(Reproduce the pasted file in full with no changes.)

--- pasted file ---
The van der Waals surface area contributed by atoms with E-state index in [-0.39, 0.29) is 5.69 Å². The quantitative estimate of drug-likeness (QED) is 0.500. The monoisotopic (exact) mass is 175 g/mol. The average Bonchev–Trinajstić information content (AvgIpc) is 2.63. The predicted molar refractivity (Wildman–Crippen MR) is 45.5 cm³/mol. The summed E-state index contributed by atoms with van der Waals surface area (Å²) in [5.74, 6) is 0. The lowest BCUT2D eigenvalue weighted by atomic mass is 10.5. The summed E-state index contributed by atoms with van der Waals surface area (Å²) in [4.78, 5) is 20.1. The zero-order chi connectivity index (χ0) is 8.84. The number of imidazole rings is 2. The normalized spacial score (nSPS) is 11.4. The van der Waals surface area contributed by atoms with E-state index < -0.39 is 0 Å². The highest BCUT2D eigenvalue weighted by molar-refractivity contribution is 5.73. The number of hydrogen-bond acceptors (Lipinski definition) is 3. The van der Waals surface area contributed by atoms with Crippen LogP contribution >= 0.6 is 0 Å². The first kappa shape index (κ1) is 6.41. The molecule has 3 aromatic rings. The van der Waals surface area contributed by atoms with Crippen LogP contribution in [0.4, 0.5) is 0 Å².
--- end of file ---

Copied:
The van der Waals surface area contributed by atoms with E-state index in [-0.39, 0.29) is 5.69 Å². The quantitative estimate of drug-likeness (QED) is 0.500. The monoisotopic (exact) mass is 175 g/mol. The average Bonchev–Trinajstić information content (AvgIpc) is 2.63. The predicted molar refractivity (Wildman–Crippen MR) is 45.5 cm³/mol. The summed E-state index contributed by atoms with van der Waals surface area (Å²) in [5.74, 6) is 0. The lowest BCUT2D eigenvalue weighted by atomic mass is 10.5. The summed E-state index contributed by atoms with van der Waals surface area (Å²) in [4.78, 5) is 20.1. The zero-order chi connectivity index (χ0) is 8.84. The number of imidazole rings is 2. The normalized spacial score (nSPS) is 11.4. The van der Waals surface area contributed by atoms with E-state index < -0.39 is 0 Å². The highest BCUT2D eigenvalue weighted by molar-refractivity contribution is 5.73. The number of hydrogen-bond acceptors (Lipinski definition) is 3. The van der Waals surface area contributed by atoms with Crippen LogP contribution >= 0.6 is 0 Å². The first kappa shape index (κ1) is 6.41. The molecule has 3 aromatic rings. The van der Waals surface area contributed by atoms with Crippen LogP contribution in [0.4, 0.5) is 0 Å².